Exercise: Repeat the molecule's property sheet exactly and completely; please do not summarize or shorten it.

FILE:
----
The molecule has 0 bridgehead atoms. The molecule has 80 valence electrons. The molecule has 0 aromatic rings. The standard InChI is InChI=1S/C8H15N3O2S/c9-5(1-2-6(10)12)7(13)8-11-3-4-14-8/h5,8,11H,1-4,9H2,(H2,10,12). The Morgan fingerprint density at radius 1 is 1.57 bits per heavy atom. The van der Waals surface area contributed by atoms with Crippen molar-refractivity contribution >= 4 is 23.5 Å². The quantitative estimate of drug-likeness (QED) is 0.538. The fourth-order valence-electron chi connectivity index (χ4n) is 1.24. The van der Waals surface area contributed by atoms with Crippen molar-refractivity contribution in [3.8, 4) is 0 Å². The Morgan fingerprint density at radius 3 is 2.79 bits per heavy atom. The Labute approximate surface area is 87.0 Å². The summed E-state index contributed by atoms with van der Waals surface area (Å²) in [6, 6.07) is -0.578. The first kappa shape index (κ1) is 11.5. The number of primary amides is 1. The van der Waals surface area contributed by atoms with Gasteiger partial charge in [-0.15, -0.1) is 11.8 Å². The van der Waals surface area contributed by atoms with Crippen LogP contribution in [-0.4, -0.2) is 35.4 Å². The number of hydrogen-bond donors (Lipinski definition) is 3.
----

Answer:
The molecule has 0 bridgehead atoms. The molecule has 80 valence electrons. The molecule has 0 aromatic rings. The standard InChI is InChI=1S/C8H15N3O2S/c9-5(1-2-6(10)12)7(13)8-11-3-4-14-8/h5,8,11H,1-4,9H2,(H2,10,12). The Morgan fingerprint density at radius 1 is 1.57 bits per heavy atom. The van der Waals surface area contributed by atoms with Crippen molar-refractivity contribution >= 4 is 23.5 Å². The quantitative estimate of drug-likeness (QED) is 0.538. The fourth-order valence-electron chi connectivity index (χ4n) is 1.24. The van der Waals surface area contributed by atoms with Crippen molar-refractivity contribution in [3.8, 4) is 0 Å². The Morgan fingerprint density at radius 3 is 2.79 bits per heavy atom. The Labute approximate surface area is 87.0 Å². The summed E-state index contributed by atoms with van der Waals surface area (Å²) in [6, 6.07) is -0.578. The first kappa shape index (κ1) is 11.5. The number of primary amides is 1. The van der Waals surface area contributed by atoms with Gasteiger partial charge in [-0.15, -0.1) is 11.8 Å². The van der Waals surface area contributed by atoms with Crippen LogP contribution in [-0.4, -0.2) is 35.4 Å². The number of hydrogen-bond donors (Lipinski definition) is 3.